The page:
Food Allergy

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Food Allergy

A food allergy is an immune response that happens when the body incorrectly identifies a certain food as a threat. The action of the immune system creates a range of symptoms throughout the body. Some people have anaphylactic reactions, which are life-threatening emergencies.

Common Food Allergies

Nearly any food can cause an allergy, but the most common food allergens are:

  • peanuts

  • tree nuts

  • milk

  • eggs

  • shellfish

  • fish

  • wheat

  • soy

  • some fruits and vegetables

Food Allergy Awareness on Halloween

Did you know that one in 13 children have food allergies?

On Halloween and beyond, you can help kids and adults with allergies stay safe. Be informed about common allergens and the signs of an allergic reaction. Do something for yourself by getting tested for food allergies or sensitivities. Also, consider participating in the Teal Pumpkin Project this Halloween.

The Teal Pumpkin Project

The Teal Pumpkin Project is a simple way to make Halloween fun for everyone, including kids with food allergies. Put a teal pumpkin outside your home to show that you’re offering safe, non-food treats. You can still offer candy in a separate bowl, too!

Examples of non-food treats include stickers, glow sticks, small toys, bouncy balls, and spooky trinkets. You can buy a teal pumpkin from Food Allergy Research and Education (FARE) or make your own.

WellNow Allergy offers asthma testing service at all of our locations: 

Call or use our convenient online scheduling to your allergy test today.

Types of Food Allergies

There are three different types of food allergies. Food sensitivities or intolerance will also be discussed.

1) IgE-mediated food allergy:

This is the most common type of food allergy. It occurs when the immune system produces the antibody immunoglobulin E (IgE). Symptoms happen within a few minutes after eating the allergen. Anaphylaxis is more common with this type of reaction.

Symptoms of IgE-mediated food allergy can include:

  • Hives

  • Swelling, especially of the face, mouth or throat

  • Itching or tingling inside the mouth

  • Trouble swallowing

  • Dizziness

  • Nausea or vomiting

  • Wheezing or shortness of breath

  • Diarrhea

  • Abdominal pain

  • Itchy eyes

  • Sneezing

Anaphylaxis is a severe allergic reaction. This is an emergency that can happen suddenly and worsen rapidly. If you see someone in anaphylaxis, give epinephrine if trained to do so, and call an ambulance immediately.

In addition to the symptoms above, a person in anaphylaxis may have:

  • Difficulty breathing, swallowing or speaking

  • Chest tightness

  • Tongue swelling

  • Dizziness or feeling faint

  • Collapse

2) Non-IgE-mediated food allergy:

In this type of allergy, immunoglobulin E is not involved. Instead, other immune cells cause the reaction. After eating, it can take several hours or even days for the reaction to develop.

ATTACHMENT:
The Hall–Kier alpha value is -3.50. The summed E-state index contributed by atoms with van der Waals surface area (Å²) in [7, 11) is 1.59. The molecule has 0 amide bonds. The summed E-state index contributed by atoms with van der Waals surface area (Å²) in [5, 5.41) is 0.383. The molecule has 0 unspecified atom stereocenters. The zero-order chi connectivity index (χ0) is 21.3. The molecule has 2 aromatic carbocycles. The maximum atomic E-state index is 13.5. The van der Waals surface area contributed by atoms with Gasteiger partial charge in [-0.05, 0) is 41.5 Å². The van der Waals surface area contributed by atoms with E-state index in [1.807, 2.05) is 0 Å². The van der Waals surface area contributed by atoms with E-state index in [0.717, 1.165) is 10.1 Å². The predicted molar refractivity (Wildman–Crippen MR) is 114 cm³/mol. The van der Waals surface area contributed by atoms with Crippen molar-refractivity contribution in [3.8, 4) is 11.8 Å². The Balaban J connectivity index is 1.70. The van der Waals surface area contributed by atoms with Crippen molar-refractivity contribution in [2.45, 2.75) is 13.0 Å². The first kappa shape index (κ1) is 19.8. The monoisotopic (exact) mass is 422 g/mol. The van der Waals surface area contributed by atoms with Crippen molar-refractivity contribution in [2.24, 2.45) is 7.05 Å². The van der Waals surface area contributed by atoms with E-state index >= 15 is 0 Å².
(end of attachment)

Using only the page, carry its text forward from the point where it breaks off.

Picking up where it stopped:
Symptoms of a non-IgE-mediated food allergy include:

  • Red, itchy skin (but not raised hives)

  • Eczema

  • Vomiting

  • Diarrhea

  • Constipation

  • Abdominal cramps

  • Colic in babies

3) Mixed IgE-mediated and Non-IgE-mediated food allergies:

In a mixed reaction, a person experiences symptoms from both immunoglobulin E (IgE) and other immune cells.

About Food Sensitivities

While allergies are caused by your immune system’s reaction to an allergen, food sensitivity or intolerance is caused by the digestive system. Bloating, constipation, cramping, diarrhea, gas and nausea can all be symptoms of a food sensitivity or intolerance.

How to know if you have food allergies or sensitivities: Many people find out they have a food allergy when they react to eating a certain food. You can also find out in a safer way by getting food allergy testing.

Food Allergy Testing FAQ

How is food allergy and sensitivity testing done?

Food allergy testing can be done by a skin test, blood test, elimination diet, and oral challenge test. In addition to testing for food allergies, it is possible to test for food sensitivities using a blood test. This can be particularly useful because food sensitivity reactions don’t always occur right away, so they can be harder to identify. By finding out which foods you’re allergic or sensitive to, you can make informed food choices to improve your health.

Where can I get food allergy or food sensitivity testing?

Speak to a WellNow Allergy specialist to request testing for food allergies or sensitivities. At your first WellNow Allergy appointment, your doctor will start with an exam and consultation and recommend the best test(s) for you. Your test results and personalized food allergy and sensitivity plan will be ready the same day!

[Make an appointment now at a WellNow Allergy near you.]

How should I prepare for food allergy testing?

Some medications can interfere with allergy and sensitivity tests. Preparation will depend on the type of food allergy or sensitivity test you’re planning to take. When you call to make your appointment, our staff will let you know which medications you should stop taking in the time leading up to your test.

How much does a food allergy test cost?

Costs can vary based on each individual. Please call a WellNow Allergy Center to learn more.

You deserve the chance to be safe from allergies and uncomfortable food sensitivities. Get ready for a healthier life! Make your appointment at a WellNow Allergy now for expert diagnostics and advice on managing your allergies.

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